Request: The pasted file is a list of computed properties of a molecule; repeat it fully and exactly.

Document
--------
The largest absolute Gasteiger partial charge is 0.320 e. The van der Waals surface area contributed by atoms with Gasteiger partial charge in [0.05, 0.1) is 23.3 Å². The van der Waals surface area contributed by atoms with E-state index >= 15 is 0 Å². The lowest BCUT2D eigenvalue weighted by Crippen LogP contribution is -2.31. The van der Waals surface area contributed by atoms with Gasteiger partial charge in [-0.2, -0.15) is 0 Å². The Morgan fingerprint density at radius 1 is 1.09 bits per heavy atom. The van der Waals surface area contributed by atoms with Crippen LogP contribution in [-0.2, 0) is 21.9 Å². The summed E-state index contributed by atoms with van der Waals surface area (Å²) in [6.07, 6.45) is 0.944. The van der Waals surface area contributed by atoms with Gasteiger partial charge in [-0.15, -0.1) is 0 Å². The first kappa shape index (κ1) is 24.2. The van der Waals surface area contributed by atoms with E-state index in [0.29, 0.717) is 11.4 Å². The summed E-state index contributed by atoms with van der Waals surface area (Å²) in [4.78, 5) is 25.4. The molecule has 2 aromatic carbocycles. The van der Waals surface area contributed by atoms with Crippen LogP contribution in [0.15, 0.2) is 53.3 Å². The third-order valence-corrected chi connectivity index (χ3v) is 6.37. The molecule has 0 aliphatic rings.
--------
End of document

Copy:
The largest absolute Gasteiger partial charge is 0.320 e. The van der Waals surface area contributed by atoms with Gasteiger partial charge in [0.05, 0.1) is 23.3 Å². The van der Waals surface area contributed by atoms with E-state index >= 15 is 0 Å². The lowest BCUT2D eigenvalue weighted by Crippen LogP contribution is -2.31. The van der Waals surface area contributed by atoms with Gasteiger partial charge in [-0.2, -0.15) is 0 Å². The Morgan fingerprint density at radius 1 is 1.09 bits per heavy atom. The van der Waals surface area contributed by atoms with Crippen LogP contribution in [-0.2, 0) is 21.9 Å². The summed E-state index contributed by atoms with van der Waals surface area (Å²) in [6.07, 6.45) is 0.944. The van der Waals surface area contributed by atoms with Gasteiger partial charge in [-0.15, -0.1) is 0 Å². The first kappa shape index (κ1) is 24.2. The van der Waals surface area contributed by atoms with E-state index in [0.29, 0.717) is 11.4 Å². The summed E-state index contributed by atoms with van der Waals surface area (Å²) in [4.78, 5) is 25.4. The molecule has 2 aromatic carbocycles. The van der Waals surface area contributed by atoms with Crippen LogP contribution in [0.15, 0.2) is 53.3 Å². The third-order valence-corrected chi connectivity index (χ3v) is 6.37. The molecule has 0 aliphatic rings.